Many Hamas leaders are seen as self-sacrificing, have rejected the corruption of Fatah and condemn US imperialism. But once in power, whether in councils or government, they have turned to passing the burden of economic crisis onto the shoulders of workers through job cuts and privatisations, as has Fatah.
Just as capitalism will provide no future for the Palestinians, in Israel too, despite its far more developed economy, capitalism is unable to provide security and adequate living standards for ordinary people.
Faced with the existence of the ‘security’ wall being built by Israel, eating significantly into Palestinian land; also with the expansion of Jewish settlements and atomisation of Palestinian areas; some people call for a single, secular, democratic state of Palestinians and Jews rather than two states side by side. But the demand for one state raises enormous fear in the region – especially among Israeli Jews, who recoil at the idea of becoming a discriminated-against minority in such a state, as the Palestinian birth rate is out-stripping that of Jews. So this proposition is not conducive to winning Jewish workers over to seriously challenging the Israeli ruling class, which is essential if the powerful Israeli state machine is to be defeated.
Only by supporting a socialist Israel alongside a socialist Palestine, can the path be set for the development of trust and cooperation between working people on both sides of the divide, a rise in their living standards across the board, and an end to the bloodshed for ever.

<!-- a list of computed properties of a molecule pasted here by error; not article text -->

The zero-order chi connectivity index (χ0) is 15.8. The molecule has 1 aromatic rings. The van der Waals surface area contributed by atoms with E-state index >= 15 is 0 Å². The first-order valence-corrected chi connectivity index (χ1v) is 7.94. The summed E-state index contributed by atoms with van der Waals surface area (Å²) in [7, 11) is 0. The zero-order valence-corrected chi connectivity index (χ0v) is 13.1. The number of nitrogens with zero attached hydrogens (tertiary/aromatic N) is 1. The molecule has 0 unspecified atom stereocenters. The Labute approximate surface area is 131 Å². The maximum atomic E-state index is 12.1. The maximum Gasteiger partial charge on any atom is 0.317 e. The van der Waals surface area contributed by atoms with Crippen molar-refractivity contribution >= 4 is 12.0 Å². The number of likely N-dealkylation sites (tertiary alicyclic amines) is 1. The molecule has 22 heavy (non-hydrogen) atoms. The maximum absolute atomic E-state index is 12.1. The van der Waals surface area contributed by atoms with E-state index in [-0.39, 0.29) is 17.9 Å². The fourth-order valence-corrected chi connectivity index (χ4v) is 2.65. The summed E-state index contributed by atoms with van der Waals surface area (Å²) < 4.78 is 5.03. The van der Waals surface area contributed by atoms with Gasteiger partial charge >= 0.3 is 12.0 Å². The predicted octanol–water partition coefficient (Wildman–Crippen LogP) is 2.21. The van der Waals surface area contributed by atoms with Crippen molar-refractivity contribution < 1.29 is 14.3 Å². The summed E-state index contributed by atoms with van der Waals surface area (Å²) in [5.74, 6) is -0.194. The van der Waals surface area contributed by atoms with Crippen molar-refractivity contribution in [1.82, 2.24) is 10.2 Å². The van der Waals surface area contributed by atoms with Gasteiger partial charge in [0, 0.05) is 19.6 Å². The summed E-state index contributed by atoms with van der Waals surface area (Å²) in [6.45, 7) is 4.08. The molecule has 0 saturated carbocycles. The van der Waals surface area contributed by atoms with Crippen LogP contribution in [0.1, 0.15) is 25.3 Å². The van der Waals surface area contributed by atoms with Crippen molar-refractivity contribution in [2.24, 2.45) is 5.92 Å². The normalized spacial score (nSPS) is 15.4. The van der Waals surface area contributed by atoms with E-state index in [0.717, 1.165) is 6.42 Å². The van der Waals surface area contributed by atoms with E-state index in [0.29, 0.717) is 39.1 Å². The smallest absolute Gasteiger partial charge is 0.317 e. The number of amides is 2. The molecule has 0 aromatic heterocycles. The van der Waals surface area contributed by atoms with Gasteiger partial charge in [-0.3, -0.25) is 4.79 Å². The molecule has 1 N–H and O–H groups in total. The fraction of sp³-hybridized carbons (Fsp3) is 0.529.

For the immediate withdrawal of the Israeli army from the occupied territories!
For an immediate end to the Israeli and international sanctions on the Gaza strip, and for all needed supplies to be sent in without delay. For the removal of the separation wall and all checkpoints and barriers from the West Bank.
For the establishment in the territories of grassroots committees, to provide the basis for genuine and democratic workers’ leadership. For the right of these committees to be armed for the purposes of defence.
For a mass struggle of the Palestinians, under their democratic control, to raise their standard of living and to fight for genuine national liberation.
For an end to the use of Israeli soldiers as cannon fodder by the Israeli government and army generals.
For a struggle by Israeli Palestinians against institutionalised racism and their treatment as second-class citizens.
For an end to unemployment and poverty in Israel. For a struggle of the Israeli working class – both Jewish and Palestinian – to end capitalism.
For a socialist Palestine alongside a socialist Israel as part of a voluntary socialist confederation of the Middle East, with the right of return of refugees and guaranteed democratic rights for all national minorities.